The singles charts of 1972 were filling up with performers in tinsel-edged outfits and glitzy make-up. As Ziggy Stardust was taking his first steps, Bowie’s old mate Marc Bolan was top of the album and singles charts with Electric Warrior and Telegram Sam. Bowie and Bolan had worked together as teenagers in a music manager’s office in Soho.
To complete my book I tracked down 20 of those who were present on that chilly night in Tolworth, and pooled their memories to create a detailed story of the gig. I also burrowed into the history of the pub itself, built by Charrington in 1934 on the recently opened By-Pass as a roadside inn to serve the growing army of private car owners.
The Toby Jug was to become one of Britain’s key live music centres, with bands from Genesis to Fleetwood Mac, The Stranglers to Rod Stewart, performing on its tiny stage.
Another extraordinary night was April 16 1969, when Led Zeppelin – breaking up a long tour of the USA – flew back to see their families and honour a commitment to play at the Toby, in front of just 250 people.
That gig saw John Paul Jones arrive at Tolworth station on the Chessington train from Waterloo, guitar case in hand, to play a gig on the smallest stage that the supergroup ever graced.
But the pub had other curious claims to fame. It was the centre of a Russian spy scandal in the early 1960s, when Britain’s nuclear submarine secrets were sold to a Soviet agent in the saloon bar.
It was also the workplace of John Lennon’s dad, Freddie, who lived in one of the eight upstairs bedrooms, and got down on one knee in the sawdust of the walk-in larder to propose to Surbiton teenager Pauline Jones!
Like all 1930s pubs, built in an age before television and cheap supermarket booze, the Toby Jug struggled to attract a regular crowd during the 1980s and 90s.
The brewery tried everything to compete: disco nights, cut-price meals, big-screen football matches, pool competitions. But the pub closed in 2001, was bought by Tesco with a view to building a supermarket, and was demolished in 2002.
For the past 20 years it has been an empty site, alongside the Hollywood bowling alley, with house-building finally beginning as a new chapter dawns.
On January 11 2016, when news of Bowie’s death broke, the yellow hoardings which encircled the site of the pub were decorated with hand-made posters paying tribute to a musician who put Tolworth on the map.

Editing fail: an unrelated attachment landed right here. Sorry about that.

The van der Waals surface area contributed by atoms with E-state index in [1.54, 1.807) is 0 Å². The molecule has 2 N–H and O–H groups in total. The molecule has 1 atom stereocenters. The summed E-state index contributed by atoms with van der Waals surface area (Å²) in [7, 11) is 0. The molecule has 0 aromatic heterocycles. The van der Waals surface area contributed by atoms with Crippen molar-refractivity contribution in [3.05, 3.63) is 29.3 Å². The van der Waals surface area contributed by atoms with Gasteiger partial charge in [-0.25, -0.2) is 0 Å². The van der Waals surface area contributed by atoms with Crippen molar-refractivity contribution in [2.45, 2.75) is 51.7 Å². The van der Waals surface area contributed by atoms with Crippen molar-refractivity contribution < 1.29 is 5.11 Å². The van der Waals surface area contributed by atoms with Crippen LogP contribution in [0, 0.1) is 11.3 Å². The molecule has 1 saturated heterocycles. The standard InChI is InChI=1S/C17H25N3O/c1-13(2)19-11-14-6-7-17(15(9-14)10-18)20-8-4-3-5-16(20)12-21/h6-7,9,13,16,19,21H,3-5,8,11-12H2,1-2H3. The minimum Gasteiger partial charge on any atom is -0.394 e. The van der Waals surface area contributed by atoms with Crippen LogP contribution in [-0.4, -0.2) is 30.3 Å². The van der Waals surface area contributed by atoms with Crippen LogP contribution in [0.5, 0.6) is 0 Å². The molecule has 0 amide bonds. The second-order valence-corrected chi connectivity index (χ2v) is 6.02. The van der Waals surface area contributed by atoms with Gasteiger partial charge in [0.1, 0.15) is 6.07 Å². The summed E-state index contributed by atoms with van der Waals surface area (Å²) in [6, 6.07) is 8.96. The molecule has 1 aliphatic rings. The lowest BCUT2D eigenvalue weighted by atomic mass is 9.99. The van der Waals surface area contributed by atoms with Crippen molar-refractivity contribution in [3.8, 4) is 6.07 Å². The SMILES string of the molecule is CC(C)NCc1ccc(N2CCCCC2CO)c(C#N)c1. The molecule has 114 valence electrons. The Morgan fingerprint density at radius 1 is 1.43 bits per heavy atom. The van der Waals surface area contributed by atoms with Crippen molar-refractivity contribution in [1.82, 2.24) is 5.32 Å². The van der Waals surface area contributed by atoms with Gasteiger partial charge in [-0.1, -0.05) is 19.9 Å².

Hello Tolworth, I’m Ziggy, by Tim Harrison, is published in a limited, numbered edition by Good Life Publishing at £15. Copies (signed if requested) are available via
Tim Harrison (October 2022)

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Name Dates Comments
Steve Dallen 1970s Interesting reading about the bands featured at the good old Toby. I lived a ten minute walk from the pub, and saw many bands there over a period in the early seventies. Not sure exactly when, or even who (probably due to beer/ other substances!), but I certainly remember seeing Fleetwood Mac with Peter Green. Those were the days!
Anthony Box 1968 I lived in Ewell and used to cycle here to see what would go on to be some of the greatest bands. I particularly remember "Free" as I was intrigued by the base player Andy who hardly moved except for his fingers, and the fantastic guitar of Paul Kossoff, both sadly gone now. Then there was Blodwyn Pig where I sat on the table which had their base players( Andy Pyle) speaker on and feeling my whole insides vibrating.
Other Photos


Pictures source: Paul Bullen

Date of photo: 2001

Picture source: jam6475es

Date of photo: 2012

Picture source: John Mather

Site of The Toby Jug, behind yellow hoarding

Picture source: Dennis Turner

Distinctive roof tiles of The Toby Jug

Picture source: Tim Harrison

Ian Anderson in the Green Room at The Toby Jug

Picture source: Tim Harrison

Demolition of The Toby Jug

Picture source: Tim Harrison